Every mechanic wants to be able to diagnose vehicle problems with accuracy, but the dynamic nature of automotive design makes it difficult for even the most dedicated of experts. A recent technical workshop involving Gates highlighted degrees of uncertainty in connection with scheduled timing belt replacements and the installation of water pumps.
The Gates technical workshop programme is a modern way to keep abreast of drive system developments. These workshops are usually free to mechanics and organised by local motor factors in association with Gates, one of the world’s leading suppliers of timing belts and tensioners.
The uncertainties voiced at one such workshop in the north of Scotland related to:
■ Belt replacement schedules in synchronous
belt drives (SBDS)
■ Belt ‘V’ kits
■ Rates of wear in the drive
■ Water pump replacement issues
The wide variety of differences in drive system layouts means that there is no standard procedure for installing every timing belt. What can be applied to every installation is good engineering practice.
During Gates’ technical workshops all over the UK, the company’s advice is to replace the metal parts at the same time as the belt by installing a timing belt kit. This recommendation is based on the knowledge that modern belt tension is high, that belt replacement intervals have increased and that components in the drive system are subject to variable amounts of wear.
While many garages agree, some attempt to save the customer money by installing just the belt. It is a risky strategy that could cost both the customer and the garage much more over the long term.
Change the pump
Another benefit of the Gates workshops is that mechanics are given a platform to discuss installation procedures with other drive system specialists. The question of the best time to replace a water pump was raised in the context of preventive maintenance.
Gates believes that a scheduled timing belt change is the best time to replace the water pump as much of the preparatory work and chargeable time has already been done. Some garages would rather not do so because the water pump seems fine.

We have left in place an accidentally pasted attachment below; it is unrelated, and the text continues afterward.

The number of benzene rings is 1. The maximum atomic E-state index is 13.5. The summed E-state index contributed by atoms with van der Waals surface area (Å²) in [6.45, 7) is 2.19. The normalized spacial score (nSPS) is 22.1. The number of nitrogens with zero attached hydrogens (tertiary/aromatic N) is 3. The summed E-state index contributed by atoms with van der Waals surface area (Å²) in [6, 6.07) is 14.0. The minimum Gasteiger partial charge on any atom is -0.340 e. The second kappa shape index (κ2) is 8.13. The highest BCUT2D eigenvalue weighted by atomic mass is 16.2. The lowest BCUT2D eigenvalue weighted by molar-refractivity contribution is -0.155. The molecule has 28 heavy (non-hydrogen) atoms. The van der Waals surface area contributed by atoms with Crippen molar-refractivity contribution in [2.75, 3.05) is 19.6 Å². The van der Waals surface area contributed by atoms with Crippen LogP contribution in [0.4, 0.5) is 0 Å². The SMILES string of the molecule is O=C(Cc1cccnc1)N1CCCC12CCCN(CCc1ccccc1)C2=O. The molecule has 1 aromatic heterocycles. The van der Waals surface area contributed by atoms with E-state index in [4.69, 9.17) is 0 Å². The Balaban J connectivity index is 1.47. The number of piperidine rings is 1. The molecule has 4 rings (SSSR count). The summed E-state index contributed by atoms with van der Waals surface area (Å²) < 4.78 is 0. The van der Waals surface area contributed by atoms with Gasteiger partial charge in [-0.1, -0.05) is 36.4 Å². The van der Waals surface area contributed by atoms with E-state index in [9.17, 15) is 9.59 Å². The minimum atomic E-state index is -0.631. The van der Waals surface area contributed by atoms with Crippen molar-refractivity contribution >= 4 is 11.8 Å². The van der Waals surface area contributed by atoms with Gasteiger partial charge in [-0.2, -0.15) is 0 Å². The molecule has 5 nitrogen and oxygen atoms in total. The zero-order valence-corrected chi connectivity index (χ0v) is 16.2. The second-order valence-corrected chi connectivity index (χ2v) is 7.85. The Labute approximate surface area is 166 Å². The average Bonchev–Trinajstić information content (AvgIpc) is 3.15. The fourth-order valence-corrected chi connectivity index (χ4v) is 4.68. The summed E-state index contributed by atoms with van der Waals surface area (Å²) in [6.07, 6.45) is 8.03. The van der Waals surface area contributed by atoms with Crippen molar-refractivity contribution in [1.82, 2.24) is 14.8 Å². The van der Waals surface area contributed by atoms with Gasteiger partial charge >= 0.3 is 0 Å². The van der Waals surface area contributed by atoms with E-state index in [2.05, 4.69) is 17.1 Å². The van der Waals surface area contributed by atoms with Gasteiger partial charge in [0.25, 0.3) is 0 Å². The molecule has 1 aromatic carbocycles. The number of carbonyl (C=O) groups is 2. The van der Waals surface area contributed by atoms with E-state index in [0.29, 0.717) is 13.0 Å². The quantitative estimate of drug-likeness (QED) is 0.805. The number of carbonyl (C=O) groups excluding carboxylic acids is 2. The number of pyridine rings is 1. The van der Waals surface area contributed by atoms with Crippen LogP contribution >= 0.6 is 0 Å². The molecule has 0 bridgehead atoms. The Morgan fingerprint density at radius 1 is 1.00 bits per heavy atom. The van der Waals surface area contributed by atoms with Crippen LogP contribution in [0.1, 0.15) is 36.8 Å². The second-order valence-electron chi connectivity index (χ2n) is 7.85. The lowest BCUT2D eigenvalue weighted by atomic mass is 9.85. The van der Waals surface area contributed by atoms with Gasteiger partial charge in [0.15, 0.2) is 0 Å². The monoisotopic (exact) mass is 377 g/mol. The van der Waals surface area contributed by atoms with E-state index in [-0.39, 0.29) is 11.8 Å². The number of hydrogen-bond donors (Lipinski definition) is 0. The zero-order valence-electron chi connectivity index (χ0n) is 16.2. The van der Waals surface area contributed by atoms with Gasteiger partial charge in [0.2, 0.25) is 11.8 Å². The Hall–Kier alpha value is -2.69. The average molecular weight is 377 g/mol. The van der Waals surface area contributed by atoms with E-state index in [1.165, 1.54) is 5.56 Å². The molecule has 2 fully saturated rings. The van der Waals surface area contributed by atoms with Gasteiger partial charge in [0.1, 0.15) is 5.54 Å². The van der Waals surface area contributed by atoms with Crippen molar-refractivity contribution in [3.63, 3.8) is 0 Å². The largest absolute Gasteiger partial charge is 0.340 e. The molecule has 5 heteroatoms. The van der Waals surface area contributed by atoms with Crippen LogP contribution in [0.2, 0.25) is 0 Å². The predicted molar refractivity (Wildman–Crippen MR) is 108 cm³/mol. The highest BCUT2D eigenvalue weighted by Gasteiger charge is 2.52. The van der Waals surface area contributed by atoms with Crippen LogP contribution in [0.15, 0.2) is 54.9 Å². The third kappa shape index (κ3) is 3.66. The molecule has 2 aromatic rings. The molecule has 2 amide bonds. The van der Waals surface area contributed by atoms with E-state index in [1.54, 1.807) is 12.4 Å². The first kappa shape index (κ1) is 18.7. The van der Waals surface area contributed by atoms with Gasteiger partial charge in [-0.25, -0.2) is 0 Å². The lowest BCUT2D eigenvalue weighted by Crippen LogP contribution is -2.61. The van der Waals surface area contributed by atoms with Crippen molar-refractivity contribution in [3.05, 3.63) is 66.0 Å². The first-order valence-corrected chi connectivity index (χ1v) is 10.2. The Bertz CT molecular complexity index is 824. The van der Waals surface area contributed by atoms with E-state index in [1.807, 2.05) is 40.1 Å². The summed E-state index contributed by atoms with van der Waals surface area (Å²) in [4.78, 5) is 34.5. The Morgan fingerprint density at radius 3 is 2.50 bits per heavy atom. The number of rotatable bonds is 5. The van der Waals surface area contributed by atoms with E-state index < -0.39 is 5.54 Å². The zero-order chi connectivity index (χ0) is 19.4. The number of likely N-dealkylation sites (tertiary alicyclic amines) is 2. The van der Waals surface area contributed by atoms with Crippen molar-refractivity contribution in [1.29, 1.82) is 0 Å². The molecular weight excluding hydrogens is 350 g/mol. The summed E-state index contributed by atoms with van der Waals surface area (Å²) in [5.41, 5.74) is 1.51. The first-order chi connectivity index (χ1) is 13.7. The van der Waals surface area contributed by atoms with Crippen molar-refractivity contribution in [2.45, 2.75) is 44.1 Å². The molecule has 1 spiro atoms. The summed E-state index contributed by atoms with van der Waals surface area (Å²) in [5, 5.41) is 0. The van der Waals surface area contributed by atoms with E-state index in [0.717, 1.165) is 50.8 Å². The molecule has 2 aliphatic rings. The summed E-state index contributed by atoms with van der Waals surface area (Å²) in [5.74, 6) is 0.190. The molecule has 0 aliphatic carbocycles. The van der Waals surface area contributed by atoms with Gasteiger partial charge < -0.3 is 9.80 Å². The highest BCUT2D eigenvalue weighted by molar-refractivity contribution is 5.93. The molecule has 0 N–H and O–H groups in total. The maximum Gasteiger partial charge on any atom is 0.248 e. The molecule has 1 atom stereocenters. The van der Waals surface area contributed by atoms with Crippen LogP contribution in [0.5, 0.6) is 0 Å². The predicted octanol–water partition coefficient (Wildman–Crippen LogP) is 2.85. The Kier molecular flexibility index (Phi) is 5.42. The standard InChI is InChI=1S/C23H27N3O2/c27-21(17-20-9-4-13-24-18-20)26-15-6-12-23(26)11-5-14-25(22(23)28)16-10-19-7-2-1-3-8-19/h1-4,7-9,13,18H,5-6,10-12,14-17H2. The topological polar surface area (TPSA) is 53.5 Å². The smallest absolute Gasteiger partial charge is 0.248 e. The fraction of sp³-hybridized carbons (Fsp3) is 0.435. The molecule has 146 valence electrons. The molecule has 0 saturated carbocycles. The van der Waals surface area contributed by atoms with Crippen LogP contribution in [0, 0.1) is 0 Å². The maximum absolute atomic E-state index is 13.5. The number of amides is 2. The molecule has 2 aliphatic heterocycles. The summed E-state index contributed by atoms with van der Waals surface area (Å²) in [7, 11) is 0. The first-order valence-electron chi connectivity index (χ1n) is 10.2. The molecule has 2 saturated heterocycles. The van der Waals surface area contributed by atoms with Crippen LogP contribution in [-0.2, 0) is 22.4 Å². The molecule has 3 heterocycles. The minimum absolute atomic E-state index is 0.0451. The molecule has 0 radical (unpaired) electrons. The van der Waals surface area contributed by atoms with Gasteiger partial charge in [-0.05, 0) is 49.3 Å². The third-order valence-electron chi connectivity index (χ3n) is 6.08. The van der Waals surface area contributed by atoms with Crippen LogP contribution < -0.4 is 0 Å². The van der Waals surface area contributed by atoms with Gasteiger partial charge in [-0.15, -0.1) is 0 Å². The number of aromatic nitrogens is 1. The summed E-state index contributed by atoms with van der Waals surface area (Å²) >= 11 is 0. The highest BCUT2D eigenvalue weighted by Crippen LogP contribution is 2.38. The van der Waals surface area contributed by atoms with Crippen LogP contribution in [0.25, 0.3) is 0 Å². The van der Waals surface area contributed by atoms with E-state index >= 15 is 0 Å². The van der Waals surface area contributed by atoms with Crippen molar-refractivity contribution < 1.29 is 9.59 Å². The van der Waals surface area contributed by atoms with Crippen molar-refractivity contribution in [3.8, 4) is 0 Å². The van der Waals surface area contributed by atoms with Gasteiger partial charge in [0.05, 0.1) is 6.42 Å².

Waiting for a water pump to develop a problem is risky and assumes the driver will notice it in good time, says Gates. Who to get the parts from The debate moved on to the choice of water pump. A few years ago, Gates introduced a water pump kit in response to installer demand. Mechanics wanted the kits because some water pumps and belts need to be matched (the company now supplies two different kits for some models). If they are not matched, there is a risk of premature drive system failure.
For example, the pulley profile might not match the belt that drives it. In such cases, the belt takes excessive strain and may shred. If the belt is blamed and replaced, the new belt will not resolve the problem. If a drive system failure does occur for any reason, the choice of a single supplier will involve the garage in one investigation procedure rather than two. This saves time and eliminates the chances of a dispute about the origin of the failure. In the meantime, the vehicle has to be repaired and the bill has to be settled.
In the event of a premature drive system failure, inspection of the parts is likely. Gates argues that, wherever possible, timing belts and water pumps should always be changed at the same time and that they should be sourced from the same supplier because of the degrees of assurance it provides.
Although the mechanics in this particular workshop agreed that given a drive system’s susceptibility to wear and the need for specialist tools to maintain them, an overhaul of the complete SBDS makes sense, especially given the complex nature of some of the designs. However, they were unsure about their customer’s response.
Gates says that by replacing individual components, the responsibility of the mechanic is increased. For example, by replacing just the timing belt, a decision has been made that the tensioners and the water pump are good for another duty cycle. However, in the event of failure, the customer might be inclined to ask why the drive system was not subject to a complete overhaul.
With this in mind, it’s worth considering what preventive maintenance measures mechanics ought to be aware of in the Accessory Belt Drive System (ABDS), where there are many more components. The introduction of Overrunning Alternator Pulleys and Torsion Vibration Dampers, for example, means there are even more decisions to be made.
But perhaps that’s a subject for another debate.